Rationally, we can't afford another cycle, especially financially. But if we'd focused on being rational, we probably wouldn't have tried at all.

I tell my friends I am running out of cash and optimism. I think if we had more chance, I would be more optimistic and more willing to keep going. If we had good cycles and were simply not pregnant yet, the obvious answer would be to just do more cycles until we got there. But our cycles are terrible. Out of five cycles, we only got to transfer three times. Specialists say that IVF is a numbers game, and our numbers are very poor. Our chances of getting pregnant are really very low.

But the sad fact is that, in some ways, its the cash that is the main problem. If we had limitless money, I would probably keep going until I had not a single egg left. Then I might even consider donor eggs. It's a step well beyond where I wanted to go, but the whole process is so far beyond anywhere I actually wanted to go that its a moot point. But all of that costs money, a lot of money. We are already badly in debt. I curently have two major loans - one for the Little Dude which is almost paid off and one for the last two years - and I would need take another loan to try again. It seems dangerously foolhardy to take on more debt when I still have my Little Dude to raise.

It's very hard to know when to give up. I read somewhere that infertility patients are second only to cancer patients for what they will put their bodies through. I told myself I would do up to five or six cycles, then see how I felt, and that is where we are now. There are always people you know or hear of who flog their bodies through nine, ten cycles, and are just about ready to give up, then get pregnant on that final cycle. But of course, there are always those people who you never hear of who do their nine or ten cycles, bankrupt their wallets and their bodies and their souls, and have nothing to show for it. I'm more than ready to move on from IVF, but its hard to move on from all possibility of a second child.

But I don't want to keep going just because I don't know how to stop.

Apologies to my readers for the length and incoherence of this post. But, but, but... my thoughts are like one, long, endless sentence, with too many buts. But this is the only place that I can say all this.

Intuitively, I have a feeling it may be time for us to take a break, at least for now. We need a pause to rebuild, and appreciate what we have. The pause may become a permanent stop. It may be time for a different kind of life, a different kind of happiness.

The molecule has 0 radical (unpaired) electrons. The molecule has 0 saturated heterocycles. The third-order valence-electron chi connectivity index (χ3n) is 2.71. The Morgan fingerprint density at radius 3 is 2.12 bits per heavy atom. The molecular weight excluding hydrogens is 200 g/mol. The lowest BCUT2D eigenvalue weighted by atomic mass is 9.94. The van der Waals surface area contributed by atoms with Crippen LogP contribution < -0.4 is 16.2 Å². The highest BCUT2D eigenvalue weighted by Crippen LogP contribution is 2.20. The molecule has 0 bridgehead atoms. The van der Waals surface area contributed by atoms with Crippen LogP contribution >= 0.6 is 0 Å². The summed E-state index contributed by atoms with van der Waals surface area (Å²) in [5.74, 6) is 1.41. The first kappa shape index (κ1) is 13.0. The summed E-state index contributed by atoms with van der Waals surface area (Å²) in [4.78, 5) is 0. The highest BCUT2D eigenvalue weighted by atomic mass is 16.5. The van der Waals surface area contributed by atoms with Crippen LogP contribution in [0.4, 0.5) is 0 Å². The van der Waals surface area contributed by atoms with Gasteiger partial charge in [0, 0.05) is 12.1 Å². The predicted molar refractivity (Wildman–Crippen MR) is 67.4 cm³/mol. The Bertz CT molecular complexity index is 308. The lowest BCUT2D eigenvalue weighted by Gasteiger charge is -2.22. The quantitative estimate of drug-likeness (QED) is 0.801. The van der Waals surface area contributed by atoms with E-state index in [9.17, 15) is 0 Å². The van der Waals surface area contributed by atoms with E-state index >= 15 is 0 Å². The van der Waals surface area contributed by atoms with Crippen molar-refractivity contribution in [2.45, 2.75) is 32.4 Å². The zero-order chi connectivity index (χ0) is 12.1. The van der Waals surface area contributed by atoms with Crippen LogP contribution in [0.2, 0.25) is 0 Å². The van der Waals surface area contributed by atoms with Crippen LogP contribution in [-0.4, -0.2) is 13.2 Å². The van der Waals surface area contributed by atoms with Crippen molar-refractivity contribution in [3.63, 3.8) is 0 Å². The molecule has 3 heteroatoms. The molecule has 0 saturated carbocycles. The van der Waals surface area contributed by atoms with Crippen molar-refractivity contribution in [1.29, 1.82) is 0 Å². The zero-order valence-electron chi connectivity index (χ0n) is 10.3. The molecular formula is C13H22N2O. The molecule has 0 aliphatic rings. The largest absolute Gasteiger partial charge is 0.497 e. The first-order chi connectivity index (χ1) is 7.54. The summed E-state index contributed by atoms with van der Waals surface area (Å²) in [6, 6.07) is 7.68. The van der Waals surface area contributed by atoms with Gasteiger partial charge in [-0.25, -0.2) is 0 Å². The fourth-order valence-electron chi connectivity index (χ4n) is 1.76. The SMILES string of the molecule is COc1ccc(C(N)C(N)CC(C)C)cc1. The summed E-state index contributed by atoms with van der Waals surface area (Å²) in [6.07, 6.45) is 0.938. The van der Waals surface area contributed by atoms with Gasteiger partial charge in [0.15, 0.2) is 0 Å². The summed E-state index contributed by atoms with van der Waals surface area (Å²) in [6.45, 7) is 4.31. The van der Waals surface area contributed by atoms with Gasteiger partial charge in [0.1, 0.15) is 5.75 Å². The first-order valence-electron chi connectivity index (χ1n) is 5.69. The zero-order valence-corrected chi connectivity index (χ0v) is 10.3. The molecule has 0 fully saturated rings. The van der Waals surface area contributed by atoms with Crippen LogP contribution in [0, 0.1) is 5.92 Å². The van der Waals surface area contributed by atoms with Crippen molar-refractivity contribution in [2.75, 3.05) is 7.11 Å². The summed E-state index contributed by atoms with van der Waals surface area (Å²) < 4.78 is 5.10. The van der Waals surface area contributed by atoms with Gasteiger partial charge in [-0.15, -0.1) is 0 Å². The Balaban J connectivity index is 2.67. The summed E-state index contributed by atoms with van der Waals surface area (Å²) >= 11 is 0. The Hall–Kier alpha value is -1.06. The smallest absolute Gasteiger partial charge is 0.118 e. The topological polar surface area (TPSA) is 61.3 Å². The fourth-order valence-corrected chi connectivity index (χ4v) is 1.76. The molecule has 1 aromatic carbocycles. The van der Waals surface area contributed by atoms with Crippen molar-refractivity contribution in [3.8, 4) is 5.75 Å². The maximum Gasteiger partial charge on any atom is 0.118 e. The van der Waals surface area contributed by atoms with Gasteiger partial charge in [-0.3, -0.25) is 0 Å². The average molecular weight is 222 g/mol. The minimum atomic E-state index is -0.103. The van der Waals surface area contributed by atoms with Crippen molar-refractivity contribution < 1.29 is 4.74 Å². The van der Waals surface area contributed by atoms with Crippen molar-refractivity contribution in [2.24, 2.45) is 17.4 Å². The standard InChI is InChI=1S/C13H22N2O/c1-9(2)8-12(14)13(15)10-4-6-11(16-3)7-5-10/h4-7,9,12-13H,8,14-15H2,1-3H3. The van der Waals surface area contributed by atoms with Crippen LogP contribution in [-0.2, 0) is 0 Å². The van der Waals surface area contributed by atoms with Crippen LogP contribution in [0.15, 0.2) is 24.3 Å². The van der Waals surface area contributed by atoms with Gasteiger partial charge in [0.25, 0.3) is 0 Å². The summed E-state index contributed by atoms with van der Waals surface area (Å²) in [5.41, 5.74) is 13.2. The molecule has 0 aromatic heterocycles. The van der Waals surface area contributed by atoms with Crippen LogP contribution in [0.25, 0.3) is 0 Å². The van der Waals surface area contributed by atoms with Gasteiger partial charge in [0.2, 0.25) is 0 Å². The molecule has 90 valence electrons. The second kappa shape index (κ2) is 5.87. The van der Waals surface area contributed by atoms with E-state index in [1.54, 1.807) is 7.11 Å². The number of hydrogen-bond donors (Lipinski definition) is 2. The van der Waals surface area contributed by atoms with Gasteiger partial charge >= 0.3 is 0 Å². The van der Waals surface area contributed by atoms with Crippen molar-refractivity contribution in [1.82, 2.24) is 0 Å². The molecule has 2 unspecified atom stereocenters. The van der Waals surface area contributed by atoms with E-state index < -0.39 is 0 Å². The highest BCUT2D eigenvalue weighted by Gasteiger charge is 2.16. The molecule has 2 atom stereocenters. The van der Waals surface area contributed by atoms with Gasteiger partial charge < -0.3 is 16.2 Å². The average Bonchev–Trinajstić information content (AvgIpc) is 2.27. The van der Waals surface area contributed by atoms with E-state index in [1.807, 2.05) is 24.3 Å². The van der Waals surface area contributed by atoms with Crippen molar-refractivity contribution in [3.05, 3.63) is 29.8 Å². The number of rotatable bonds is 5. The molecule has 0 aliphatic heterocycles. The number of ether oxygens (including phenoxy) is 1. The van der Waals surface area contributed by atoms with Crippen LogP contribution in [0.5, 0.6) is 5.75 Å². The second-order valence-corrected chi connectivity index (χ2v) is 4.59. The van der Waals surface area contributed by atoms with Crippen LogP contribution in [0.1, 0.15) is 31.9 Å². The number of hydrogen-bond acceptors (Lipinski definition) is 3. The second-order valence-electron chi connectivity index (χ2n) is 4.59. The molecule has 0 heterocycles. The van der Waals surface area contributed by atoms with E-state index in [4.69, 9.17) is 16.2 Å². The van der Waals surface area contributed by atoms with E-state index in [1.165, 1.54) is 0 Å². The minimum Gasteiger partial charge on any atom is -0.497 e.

Wednesday, November 11, 2009

IVF 5: Fuck and Alas

It's a negative result for us this cycle- confirmed today after a few days delay.

Fuck and alas, indeed. We are screwed, my friends, screwed. Apparently, my uterus is a nice place to visit, but you wouldn't want to stay there.

RIP my brave little embryo... Thanks for trying, and I really mean that. I appreciated the effort. But I would have liked to have known you.

Sunday, November 08, 2009

IVF5: Beta Today

I have my pregnancy test, known as the beta, today.

Sadly, I am feeling quite pessimistic about the outcome of my cycle. I was hopeful a few days ago, especially as I have been more nauseous than usual on progesterone.

Personally, I think it is just a little cruel that IVF patients need to go on progesterone supplements at the end of their cycles. It supports any possible pregnancy, but the list of side effects includes: bloated stomach, fatigue, nausea, sore breasts and mood swings, ie the same "side effects" as being pregnant.

So every time I've felt like throwing up, I've also felt a little hopeful.

A few days ago, I started to feel almost triumphant, because my stomach started to recoil at specific smells and then started to reject the idea of certain foods. I looked at a plate of chicken salad and pushed it away. I was simultaneously grossed out and happy, because chicken was something I couldn't eat when I was pregnant.

But for the last day or so, I have been feeling much more normal. Then, since my beta test was delayed because it fell on a Sunday and my clinic was closed, I yielded to temptation and bought a home pregnancy test. These usually can't detect the very earliest chemical changes of a pregnancy, but some of the "early response" ones can detect an early implantation. There was not even the faintest of faint lines. A blank window greeted my hopeful gaze.

It reminded me very much of an entry from my favourite infertility blog, where the writer and the commenters posted in haikus that reflected their infertility experiences:

Two pink lines or one? Urine ripples, surging wish... One. Fuck and alas.

Another test this morning showed the same.

So its not looking good. But I will take my beta test and try to suck up the result in as dignified a manner as I possibly can without killing anyone.